Presentation on theme: "Topic 13 Theft Topic 13 Theft. Topic 13 Theft Definition ‘Theft’ is defined in s.1 of the Theft Act 1968: ‘A person is guilty of theft if he dishonestly."— Presentation transcript:
Topic 13 Theft Topic 13 Theft
Topic 13 Theft Definition ‘Theft’ is defined in s.1 of the Theft Act 1968: ‘A person is guilty of theft if he dishonestly appropriates property belonging to another with the intention of permanently depriving the other of it.’
Topic 13 Theft Actus reus The actus reus of theft is composed of three elements: appropriation of property belonging to another
Topic 13 Theft Appropriation ‘Appropriation’ is defined in s.3(1) of the Theft Act 1968: ‘Any assumption by a person of the rights of an owner amounts to appropriation, and this includes, where he has come by the property (innocently or not) without stealing it, any later assumption of a right to it by keeping or dealing with it as owner.’ Appropriation includes assuming any rights of the owner, e.g. touching, moving, selling, destroying etc.
Topic 13 Theft Appropriation case law (1) R v Morris (1983) The defendant’s assumption of any one right of the owner is sufficient to be an appropriation. This means that touching someone’s property is an appropriation, yet it is not theft unless the other elements defined in s.1 are present as well. In this case, changing the price of an item in a supermarket to that of a lower-priced item was considered to be an appropriation.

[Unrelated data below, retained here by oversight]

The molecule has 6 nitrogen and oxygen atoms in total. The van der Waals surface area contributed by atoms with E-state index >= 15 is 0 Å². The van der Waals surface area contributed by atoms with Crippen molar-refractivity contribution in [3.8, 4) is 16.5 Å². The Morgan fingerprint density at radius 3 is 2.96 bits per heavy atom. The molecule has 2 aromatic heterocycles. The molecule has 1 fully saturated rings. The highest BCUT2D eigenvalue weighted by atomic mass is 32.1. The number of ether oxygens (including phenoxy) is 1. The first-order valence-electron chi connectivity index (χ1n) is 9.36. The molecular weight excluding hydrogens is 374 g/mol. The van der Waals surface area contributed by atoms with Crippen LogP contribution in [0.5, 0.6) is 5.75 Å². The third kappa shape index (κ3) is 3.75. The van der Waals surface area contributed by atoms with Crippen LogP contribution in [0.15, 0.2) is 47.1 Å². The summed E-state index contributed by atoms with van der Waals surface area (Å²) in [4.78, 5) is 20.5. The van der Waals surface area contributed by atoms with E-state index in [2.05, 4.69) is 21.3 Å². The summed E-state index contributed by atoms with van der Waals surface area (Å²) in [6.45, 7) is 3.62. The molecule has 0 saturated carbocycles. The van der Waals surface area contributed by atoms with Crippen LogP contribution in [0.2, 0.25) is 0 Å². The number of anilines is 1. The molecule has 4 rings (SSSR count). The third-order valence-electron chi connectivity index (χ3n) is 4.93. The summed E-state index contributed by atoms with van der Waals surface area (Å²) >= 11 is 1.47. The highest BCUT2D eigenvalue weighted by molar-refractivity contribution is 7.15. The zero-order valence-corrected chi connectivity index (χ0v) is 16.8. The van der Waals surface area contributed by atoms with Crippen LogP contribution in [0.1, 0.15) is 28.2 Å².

Topic 13 Theft Appropriation case law (2) Lawrence v Metropolitan Police Commissioner (1972) An Italian student who spoke little English got into a taxi in London. The student showed the defendant (the taxi driver) an address written down. At the end of the journey, the fare was 52p and the victim offered the taxi driver £1. The driver stated it was not enough, so the victim opened his wallet and the defendant took out another £6 with the victim’s permission. The House of Lords unanimously decided that this amounted to theft, despite the victim’s consent.
Topic 13 Theft Appropriation case law (3) R v Gomez (1993) The defendant worked in an electrical goods shop. He convinced the manager to sell £17,000 of goods to his accomplice.The goods were paid for using cheques known by Gomez to be worthless. The House of Lords followed the decision in Lawrence v Metropolitan Police Commissioner (1972) and confirmed that an appropriation can take place with the owner’s consent.
Topic 13 Theft Appropriation case law (4) R v Hinks (2000) The defendant befriended a rich man of low intelligence. She convinced him to withdraw £300 a day and put it into her bank account. The majority of the House of Lords held that the £60,000 she had received from the victim was an appropriation, regardless of it being a gift. The defendant’s charge of theft was upheld.
Topic 13 Theft Property ‘Property’ is defined in s.4 of the Theft Act 1968: ‘Property includes money and all other property, real or personal, including things in action and other intangible property.’
Topic 13 Theft Property case law (1) R v Kelly and Lindsay (1998) The defendants took body parts from the Royal College of Surgeons. They were found guilty of theft, even though body parts are not usually regarded as property.
Topic 13 Theft Property case law (2) Oxford v Moss (1979) A student who took an exam paper, read the questions and then returned it could not be charged with theft of the information on the paper. This is due to the fact that confidential information is not regarded as property. If he had kept the exam paper, this would have amounted to theft of the paper itself. This happened in R v Akbar (2002), when a teacher was convicted of theft after she took exam papers and gave them to her students.
Topic 13 Theft Belonging to another ‘Belonging to another’ is defined in s.5(1) of the Theft Act 1968: ‘Property shall be regarded as belonging to any person having possession or control over it, or having any proprietary right or interest.’